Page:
The decline of bitcoin intensified on Thursday, as prices fell crept below $6,600 for the second time this week. In the process, the world’s no. 1 digital currency has become exposed to a major bear-market reversal that could drag the rest of the market with it.
BTC/USD Price Levels
It has been a volatile week for bitcoin, with prices fluctuating between a low of $6,425 and a high of $7,531. On Thursday, prices bottomed at $6,590, bringing the digital currency closer to the recent swing low.
BTC/USD was last seen trading at $6,813 for a total market cap of $115.3 billion. Trade volumes held relatively steady for much of the day, with more than $5.6 billion in BTC exchanging hands. Binance and Bitfinex were the largest markets for bitcoin trades at roughly 6-7% each.
Institutional Money Has Left the Room
Bitcoin’s dramatic price reversal since the start of the year tells an important story: it means speculative money is flowing out of the asset class for the first time since the bull market re-emerged in early 2017. Even when regulatory risks are factored, bitcoin’s fundamentals haven’t changed very much since December, when prices were edging closer to $20,000. If anything, the fundamental picture has improved with the implementation of Lightning Network, as well as growing institutional support for crypto assets.
While many investors long for the glory days of tenfold growth, bitcoin’s prolonged correction suggests pump-and-dump chasers are on their way out – at least, for now. Speculation is still part of the cryptocurrency market (it exists everywhere), but to a far lesser degree than just a few months ago. Like the dot-com boom of the late 20th century, many of the crypto assets getting multi-billion-dollar valuations didn’t deserve it from a purely fundamental perspective.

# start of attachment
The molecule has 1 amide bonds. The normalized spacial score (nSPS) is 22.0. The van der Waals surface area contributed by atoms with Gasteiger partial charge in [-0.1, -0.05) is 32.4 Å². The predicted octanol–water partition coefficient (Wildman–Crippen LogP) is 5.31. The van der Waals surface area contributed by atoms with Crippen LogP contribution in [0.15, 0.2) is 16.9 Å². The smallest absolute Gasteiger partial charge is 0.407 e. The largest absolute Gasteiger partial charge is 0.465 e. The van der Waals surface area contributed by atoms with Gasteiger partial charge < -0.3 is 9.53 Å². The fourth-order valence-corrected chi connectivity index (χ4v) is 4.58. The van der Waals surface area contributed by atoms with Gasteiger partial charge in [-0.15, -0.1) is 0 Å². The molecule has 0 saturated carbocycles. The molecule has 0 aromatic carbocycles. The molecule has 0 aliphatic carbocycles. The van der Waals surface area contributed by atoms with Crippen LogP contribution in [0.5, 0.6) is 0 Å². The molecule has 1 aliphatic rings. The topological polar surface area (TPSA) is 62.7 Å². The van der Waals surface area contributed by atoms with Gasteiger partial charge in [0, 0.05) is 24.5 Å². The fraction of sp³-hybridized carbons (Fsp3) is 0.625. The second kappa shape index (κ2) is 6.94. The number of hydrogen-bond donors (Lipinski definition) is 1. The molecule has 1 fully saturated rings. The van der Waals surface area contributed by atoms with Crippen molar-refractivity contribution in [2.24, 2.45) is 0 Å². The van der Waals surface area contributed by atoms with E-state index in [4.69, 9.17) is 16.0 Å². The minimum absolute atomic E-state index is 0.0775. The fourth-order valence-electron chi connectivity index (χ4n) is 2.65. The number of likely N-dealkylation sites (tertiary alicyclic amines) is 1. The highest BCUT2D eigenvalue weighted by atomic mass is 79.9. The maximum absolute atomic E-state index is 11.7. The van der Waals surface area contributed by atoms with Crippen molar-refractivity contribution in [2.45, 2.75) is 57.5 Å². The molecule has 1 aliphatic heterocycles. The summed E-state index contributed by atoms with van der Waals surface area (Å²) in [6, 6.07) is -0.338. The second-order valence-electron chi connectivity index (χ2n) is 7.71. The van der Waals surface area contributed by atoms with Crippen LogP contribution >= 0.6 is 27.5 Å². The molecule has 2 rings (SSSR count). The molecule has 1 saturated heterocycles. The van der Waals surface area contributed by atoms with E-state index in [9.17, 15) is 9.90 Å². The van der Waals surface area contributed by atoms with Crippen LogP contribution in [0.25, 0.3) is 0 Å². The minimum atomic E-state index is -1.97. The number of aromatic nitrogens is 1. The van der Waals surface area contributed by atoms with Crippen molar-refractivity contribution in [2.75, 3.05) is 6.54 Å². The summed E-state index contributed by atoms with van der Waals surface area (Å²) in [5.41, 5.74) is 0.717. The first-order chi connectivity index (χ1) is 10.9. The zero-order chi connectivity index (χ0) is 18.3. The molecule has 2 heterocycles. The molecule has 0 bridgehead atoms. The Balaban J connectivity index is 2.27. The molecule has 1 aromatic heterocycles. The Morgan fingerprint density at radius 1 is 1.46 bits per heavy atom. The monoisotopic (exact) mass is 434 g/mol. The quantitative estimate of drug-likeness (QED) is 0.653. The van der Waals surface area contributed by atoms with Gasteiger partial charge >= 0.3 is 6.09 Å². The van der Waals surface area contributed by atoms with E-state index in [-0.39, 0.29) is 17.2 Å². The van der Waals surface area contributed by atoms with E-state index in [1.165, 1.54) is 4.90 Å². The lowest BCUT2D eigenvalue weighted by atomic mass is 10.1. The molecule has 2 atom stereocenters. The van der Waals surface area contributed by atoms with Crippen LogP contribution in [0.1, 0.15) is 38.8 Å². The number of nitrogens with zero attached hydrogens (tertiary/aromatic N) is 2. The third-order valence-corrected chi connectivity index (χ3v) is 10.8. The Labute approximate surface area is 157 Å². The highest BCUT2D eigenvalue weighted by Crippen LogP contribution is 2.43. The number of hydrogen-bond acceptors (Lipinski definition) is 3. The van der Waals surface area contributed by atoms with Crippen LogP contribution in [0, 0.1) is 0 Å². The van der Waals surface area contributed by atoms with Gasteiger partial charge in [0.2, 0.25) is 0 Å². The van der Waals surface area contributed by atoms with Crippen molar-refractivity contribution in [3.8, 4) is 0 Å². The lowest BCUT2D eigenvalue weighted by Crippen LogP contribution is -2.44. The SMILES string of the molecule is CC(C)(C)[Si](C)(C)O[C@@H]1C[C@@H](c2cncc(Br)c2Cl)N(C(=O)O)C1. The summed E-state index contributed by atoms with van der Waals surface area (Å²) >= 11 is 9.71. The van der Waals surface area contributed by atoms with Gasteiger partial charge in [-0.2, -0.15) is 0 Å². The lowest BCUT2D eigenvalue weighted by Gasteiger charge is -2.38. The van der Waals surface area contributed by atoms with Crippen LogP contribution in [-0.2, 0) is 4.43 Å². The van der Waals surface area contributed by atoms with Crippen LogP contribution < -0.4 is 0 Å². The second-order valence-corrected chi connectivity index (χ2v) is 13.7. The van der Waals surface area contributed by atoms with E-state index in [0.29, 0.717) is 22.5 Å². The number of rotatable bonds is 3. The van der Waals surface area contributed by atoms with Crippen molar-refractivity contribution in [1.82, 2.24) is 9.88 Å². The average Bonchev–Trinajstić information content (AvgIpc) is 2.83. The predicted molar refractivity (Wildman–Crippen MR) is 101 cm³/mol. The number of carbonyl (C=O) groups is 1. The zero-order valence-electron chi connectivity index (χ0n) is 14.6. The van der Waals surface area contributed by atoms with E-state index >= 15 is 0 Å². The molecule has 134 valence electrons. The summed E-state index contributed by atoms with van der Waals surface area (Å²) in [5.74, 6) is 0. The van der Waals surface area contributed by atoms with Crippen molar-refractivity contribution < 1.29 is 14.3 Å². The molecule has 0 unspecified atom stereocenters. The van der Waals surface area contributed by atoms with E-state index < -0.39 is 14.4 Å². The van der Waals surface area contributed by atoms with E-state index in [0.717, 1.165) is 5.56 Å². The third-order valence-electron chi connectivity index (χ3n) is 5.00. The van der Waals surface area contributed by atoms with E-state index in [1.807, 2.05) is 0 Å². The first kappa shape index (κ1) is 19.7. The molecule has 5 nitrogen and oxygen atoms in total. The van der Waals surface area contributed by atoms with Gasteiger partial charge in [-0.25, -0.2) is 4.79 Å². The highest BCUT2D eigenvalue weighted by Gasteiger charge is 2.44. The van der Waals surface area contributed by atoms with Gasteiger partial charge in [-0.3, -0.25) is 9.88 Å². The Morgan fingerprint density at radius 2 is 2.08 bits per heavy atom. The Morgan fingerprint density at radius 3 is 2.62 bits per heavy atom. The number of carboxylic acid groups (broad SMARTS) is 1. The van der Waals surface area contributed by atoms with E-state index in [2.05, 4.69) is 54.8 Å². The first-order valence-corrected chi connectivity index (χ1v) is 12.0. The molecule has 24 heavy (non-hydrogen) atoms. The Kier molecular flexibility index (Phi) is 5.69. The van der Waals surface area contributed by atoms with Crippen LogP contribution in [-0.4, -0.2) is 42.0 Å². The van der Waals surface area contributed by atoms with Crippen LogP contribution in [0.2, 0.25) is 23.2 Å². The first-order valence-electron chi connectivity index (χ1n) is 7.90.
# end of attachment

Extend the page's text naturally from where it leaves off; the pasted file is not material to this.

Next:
At the time of writing, only 19 cryptocurrencies had a valuation of $1 billion or more. This figure was much higher at the start of the year as speculation in altcoins reached an all-time high.
This isn’t to say speculators have permanently exited the market. They will most likely return as institutions and day traders enter the space with more conviction. As the correction continues, only the coins with long-term value will receive investors’ attention – and their money. This will work in bitcoin’s favor.
Disclaimer: The author owns bitcoin, Ethereum and other cryptocurrencies. He holds investment positions in the coins, but does not engage in short-term or day-trading.
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